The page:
Second, the video is not presented by the CEO of Yum Brands but by an underling. This clearly tells consumers that Yum Brands doesn’t think this is a very big deal.
Third, note the standard for reopening the restaurants: the health department has to give a clean bill of health. In other words, if it is good enough for the health department, it is good enough for Yum Brands. Yet we know the restaurant was inspected and kept open by that same health department the day before the rat video was shot. The customers of Yum Brands want to know that Yum Brands certifies it is clean, but Yum wishes to evade that responsibility. Yet that is the reason for going to a national chain, uniform standards.
Fourth, note that there is no note of betrayal in the discussion of its franchisee. No sense that Yum Brands is outraged that one of its franchisees could allow such a thing. And note, there is no termination of the franchise agreement, which would actually send a powerful message to other franchisees to clean up their act.
If you click on “View video remarks from Yum! Brands’ President Emil Brolick,” you can watch the brief video here.
By the way, as the industry looks at government regulation we better make sure the auditors stay private. New York still hasn’t fired the inspector who kept the restaurant open in New York, and nobody has been fired in Los Angeles either as a result of failing to do their job at the 7th Street Market, — a story we dealt with in Rats in Los Angeles: The Produce Industry’s Shame.
If you can’t fire on grounds of incompetence, you are bound to get a lot of incompetence. This seems unlikely to enhance food safety or regulatory and consumer confidence in fresh produce.
It May be Fresh, But it Won’t be Easy is the name of a new Credit Suisse report on Tesco’s American venture that we’ve been studying lately. We started out with Tesco’s Success Course Far From Easy, and then ran a piece entitled, Tesco In America: . We looked at Tesco vs. Costco, and then at Tesco vs. Target.
One of the key issues the report deals with is real estate and it puts up several examples of sites the Credit Suisse people believe are possible Tesco locations. Take a look at these pictures:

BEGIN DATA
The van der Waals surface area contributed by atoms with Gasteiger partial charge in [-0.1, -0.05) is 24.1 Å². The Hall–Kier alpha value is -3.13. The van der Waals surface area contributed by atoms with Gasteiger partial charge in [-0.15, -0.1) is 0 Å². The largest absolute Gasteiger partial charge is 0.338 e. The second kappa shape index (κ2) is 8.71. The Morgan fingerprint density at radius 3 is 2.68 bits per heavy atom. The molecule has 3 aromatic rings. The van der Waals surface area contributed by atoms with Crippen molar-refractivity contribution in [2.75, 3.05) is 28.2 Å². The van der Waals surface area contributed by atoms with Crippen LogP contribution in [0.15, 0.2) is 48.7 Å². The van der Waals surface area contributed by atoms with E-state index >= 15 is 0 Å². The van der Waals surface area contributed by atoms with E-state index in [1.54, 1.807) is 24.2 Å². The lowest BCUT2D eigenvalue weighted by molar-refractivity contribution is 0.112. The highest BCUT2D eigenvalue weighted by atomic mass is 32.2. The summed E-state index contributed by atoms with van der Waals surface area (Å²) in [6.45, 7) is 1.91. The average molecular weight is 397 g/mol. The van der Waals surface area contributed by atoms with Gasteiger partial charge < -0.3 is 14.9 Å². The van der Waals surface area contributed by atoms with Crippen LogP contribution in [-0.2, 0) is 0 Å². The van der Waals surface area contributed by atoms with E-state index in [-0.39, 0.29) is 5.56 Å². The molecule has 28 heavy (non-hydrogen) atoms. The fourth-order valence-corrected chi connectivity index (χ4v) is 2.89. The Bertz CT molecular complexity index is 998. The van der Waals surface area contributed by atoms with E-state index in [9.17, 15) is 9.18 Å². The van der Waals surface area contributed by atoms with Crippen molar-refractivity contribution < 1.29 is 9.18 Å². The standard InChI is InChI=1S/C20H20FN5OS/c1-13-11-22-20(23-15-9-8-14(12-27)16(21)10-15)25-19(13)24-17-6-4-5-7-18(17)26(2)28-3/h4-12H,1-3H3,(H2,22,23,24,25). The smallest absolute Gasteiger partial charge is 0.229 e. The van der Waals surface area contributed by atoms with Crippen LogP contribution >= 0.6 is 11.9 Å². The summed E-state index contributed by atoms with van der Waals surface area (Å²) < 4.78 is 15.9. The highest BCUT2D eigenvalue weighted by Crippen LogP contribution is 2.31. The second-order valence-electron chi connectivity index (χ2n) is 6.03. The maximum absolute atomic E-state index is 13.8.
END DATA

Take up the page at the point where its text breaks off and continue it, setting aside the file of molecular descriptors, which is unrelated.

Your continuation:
Possible Phoenix store site
Possible Phoenix store site
Possible Phoenix store site
If Credit Suisse is correct, we are obviously not talking about an upscale concept. And frankly, it is hard to perceive anything in these locations as the giant killer Tesco is reputed to be.
Yet, in the end, these types of locations have one great advantage: they are available. You couldn’t duplicate the store structure of Safeway or Kroger for any amount of money because there just aren’t enough prime locations available. These sites are available.
That matters a lot. When Marks & Spencer bought Kings in New Jersey, there were all kinds of grandiloquent plans to expand. But they never could get the locations and if they got the locations, they couldn’t get the staff. So this concept seems better thought out than that expansion plan.
However, this advantage of being doable can swiftly turn into a vulnerability if other retailers choose to respond with competitive formats. It means they can roll out quickly too. One doubts that Kroger (Ralph’s) and Safeway (Von’s) are going to just allow their market shares to shrink without fighting back if this concept takes off.
The Fresh Produce Association of the Americas is pretty riled up over the attitude of the California Department of Food and Agriculture toward many Mexican produce items:
California Ag Agency Causing Trade Disruptions
NOGALES, Ariz., February 23, 2007 — Members of the Fresh Produce Association of the Americas (FPAA) say the California Department of Food and Agriculture (CDFA) continues to cause major trade disruptions due to inspection errors and inconsistencies at border stations located along the California/Arizona border. In addition to ongoing misidentifications of alleged live scale on Mexican mango shipments entering California from Arizona, the CDFA most recently has been rejecting Mexican avocados and Mexican bell peppers at inspection points along the border without proper pest identification or consistent inspection policies.
Trouble with CDFA inspectors started to escalate over the past few Mexican mango seasons. CDFA inspectors had been identifying scale that was supposedly alive, despite the fact most of the shipments were arriving from areas of Mexico that must hot-water treat the mangos to prevent the spread of fruit flies. The mango loads were rejected and prohibited entry, causing damage to wholesalers and retailers not able to fulfill customer demands in spite of the fact that in most incidents the scale was later determined to be dead or non-viable due to the hot-water treatment.
In recent incidents, CDFA rejected several shipments of Mexican avocados supposedly due to the presence of non-native scale, only to reverse the findings after a second inspection showed the scale on 10 of 11 shipments to be without a doubt native to California. Additionally, members of the trade are now reporting that CDFA inspectors are rejecting green and colored bell pepper shipments. However, some drivers are reporting that they had shipments carrying bell peppers prohibited from entering California without receiving the proper inspection documentation from CDFA to verify the presence of live insects.
Lee Frankel, FPAA president, says, “It is unacceptable and irresponsible for CDFA to have a 90 percent error rate in identifying pests on Mexican avocados. Additionally, to hear reports that some loads of bell peppers are being denied entry into California without any written inspection report further highlights CDFA’s inconsistent inspection and review practices.”